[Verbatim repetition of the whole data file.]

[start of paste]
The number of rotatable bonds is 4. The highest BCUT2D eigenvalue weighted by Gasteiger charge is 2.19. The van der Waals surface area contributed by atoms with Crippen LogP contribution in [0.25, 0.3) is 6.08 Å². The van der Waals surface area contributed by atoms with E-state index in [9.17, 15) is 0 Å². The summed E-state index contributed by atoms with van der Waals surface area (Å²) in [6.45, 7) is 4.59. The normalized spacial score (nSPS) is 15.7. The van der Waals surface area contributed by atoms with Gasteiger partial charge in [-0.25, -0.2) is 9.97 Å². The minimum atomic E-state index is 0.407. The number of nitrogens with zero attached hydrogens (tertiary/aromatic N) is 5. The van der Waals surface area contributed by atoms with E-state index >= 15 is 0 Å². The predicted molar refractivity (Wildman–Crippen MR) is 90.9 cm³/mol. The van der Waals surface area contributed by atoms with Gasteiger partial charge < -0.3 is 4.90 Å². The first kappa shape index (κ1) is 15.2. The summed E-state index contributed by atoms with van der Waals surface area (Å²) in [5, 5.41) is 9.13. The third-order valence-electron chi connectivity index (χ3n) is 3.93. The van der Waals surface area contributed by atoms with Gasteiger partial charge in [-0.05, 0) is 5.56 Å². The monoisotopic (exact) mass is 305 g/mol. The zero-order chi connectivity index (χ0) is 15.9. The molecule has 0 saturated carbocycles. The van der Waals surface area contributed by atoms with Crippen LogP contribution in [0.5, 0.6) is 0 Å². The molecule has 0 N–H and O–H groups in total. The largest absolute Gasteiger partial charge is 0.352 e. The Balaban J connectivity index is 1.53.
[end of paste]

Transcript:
The number of rotatable bonds is 4. The highest BCUT2D eigenvalue weighted by Gasteiger charge is 2.19. The van der Waals surface area contributed by atoms with Crippen LogP contribution in [0.25, 0.3) is 6.08 Å². The van der Waals surface area contributed by atoms with E-state index in [9.17, 15) is 0 Å². The summed E-state index contributed by atoms with van der Waals surface area (Å²) in [6.45, 7) is 4.59. The normalized spacial score (nSPS) is 15.7. The van der Waals surface area contributed by atoms with Gasteiger partial charge in [-0.25, -0.2) is 9.97 Å². The minimum atomic E-state index is 0.407. The number of nitrogens with zero attached hydrogens (tertiary/aromatic N) is 5. The van der Waals surface area contributed by atoms with E-state index >= 15 is 0 Å². The predicted molar refractivity (Wildman–Crippen MR) is 90.9 cm³/mol. The van der Waals surface area contributed by atoms with Gasteiger partial charge < -0.3 is 4.90 Å². The first kappa shape index (κ1) is 15.2. The summed E-state index contributed by atoms with van der Waals surface area (Å²) in [5, 5.41) is 9.13. The third-order valence-electron chi connectivity index (χ3n) is 3.93. The van der Waals surface area contributed by atoms with Gasteiger partial charge in [-0.05, 0) is 5.56 Å². The monoisotopic (exact) mass is 305 g/mol. The zero-order chi connectivity index (χ0) is 15.9. The molecule has 0 saturated carbocycles. The van der Waals surface area contributed by atoms with Crippen LogP contribution in [0.5, 0.6) is 0 Å². The molecule has 0 N–H and O–H groups in total. The largest absolute Gasteiger partial charge is 0.352 e. The Balaban J connectivity index is 1.53.